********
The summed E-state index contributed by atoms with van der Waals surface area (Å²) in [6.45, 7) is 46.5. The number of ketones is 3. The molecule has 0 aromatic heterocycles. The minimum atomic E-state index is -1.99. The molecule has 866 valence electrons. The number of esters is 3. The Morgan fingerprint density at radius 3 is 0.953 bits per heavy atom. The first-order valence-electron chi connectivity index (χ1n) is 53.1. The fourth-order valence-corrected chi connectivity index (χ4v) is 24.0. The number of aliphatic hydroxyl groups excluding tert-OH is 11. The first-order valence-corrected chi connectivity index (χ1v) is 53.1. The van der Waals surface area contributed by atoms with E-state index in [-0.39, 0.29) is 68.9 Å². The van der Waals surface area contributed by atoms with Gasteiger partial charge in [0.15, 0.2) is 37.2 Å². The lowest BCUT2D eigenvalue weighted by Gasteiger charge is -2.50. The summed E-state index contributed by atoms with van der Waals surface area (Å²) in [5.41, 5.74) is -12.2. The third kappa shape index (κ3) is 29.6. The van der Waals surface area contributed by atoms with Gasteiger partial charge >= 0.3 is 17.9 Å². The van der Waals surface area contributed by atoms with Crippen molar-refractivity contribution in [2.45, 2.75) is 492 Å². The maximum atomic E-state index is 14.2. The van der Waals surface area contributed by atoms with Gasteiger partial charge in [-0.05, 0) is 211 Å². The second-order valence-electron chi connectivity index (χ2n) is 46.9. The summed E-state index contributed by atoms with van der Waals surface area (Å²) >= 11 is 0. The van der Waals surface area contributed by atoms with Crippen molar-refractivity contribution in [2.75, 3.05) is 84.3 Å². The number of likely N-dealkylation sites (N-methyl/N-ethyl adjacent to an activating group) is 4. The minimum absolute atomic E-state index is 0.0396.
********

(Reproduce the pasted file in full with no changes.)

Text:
The summed E-state index contributed by atoms with van der Waals surface area (Å²) in [6.45, 7) is 46.5. The number of ketones is 3. The molecule has 0 aromatic heterocycles. The minimum atomic E-state index is -1.99. The molecule has 866 valence electrons. The number of esters is 3. The Morgan fingerprint density at radius 3 is 0.953 bits per heavy atom. The first-order valence-electron chi connectivity index (χ1n) is 53.1. The fourth-order valence-corrected chi connectivity index (χ4v) is 24.0. The number of aliphatic hydroxyl groups excluding tert-OH is 11. The first-order valence-corrected chi connectivity index (χ1v) is 53.1. The van der Waals surface area contributed by atoms with E-state index in [-0.39, 0.29) is 68.9 Å². The van der Waals surface area contributed by atoms with Gasteiger partial charge in [0.15, 0.2) is 37.2 Å². The lowest BCUT2D eigenvalue weighted by Gasteiger charge is -2.50. The summed E-state index contributed by atoms with van der Waals surface area (Å²) in [5.41, 5.74) is -12.2. The third kappa shape index (κ3) is 29.6. The van der Waals surface area contributed by atoms with Gasteiger partial charge >= 0.3 is 17.9 Å². The van der Waals surface area contributed by atoms with Crippen molar-refractivity contribution in [2.45, 2.75) is 492 Å². The maximum atomic E-state index is 14.2. The van der Waals surface area contributed by atoms with Gasteiger partial charge in [-0.05, 0) is 211 Å². The second-order valence-electron chi connectivity index (χ2n) is 46.9. The summed E-state index contributed by atoms with van der Waals surface area (Å²) >= 11 is 0. The van der Waals surface area contributed by atoms with Crippen molar-refractivity contribution in [2.75, 3.05) is 84.3 Å². The number of likely N-dealkylation sites (N-methyl/N-ethyl adjacent to an activating group) is 4. The minimum absolute atomic E-state index is 0.0396.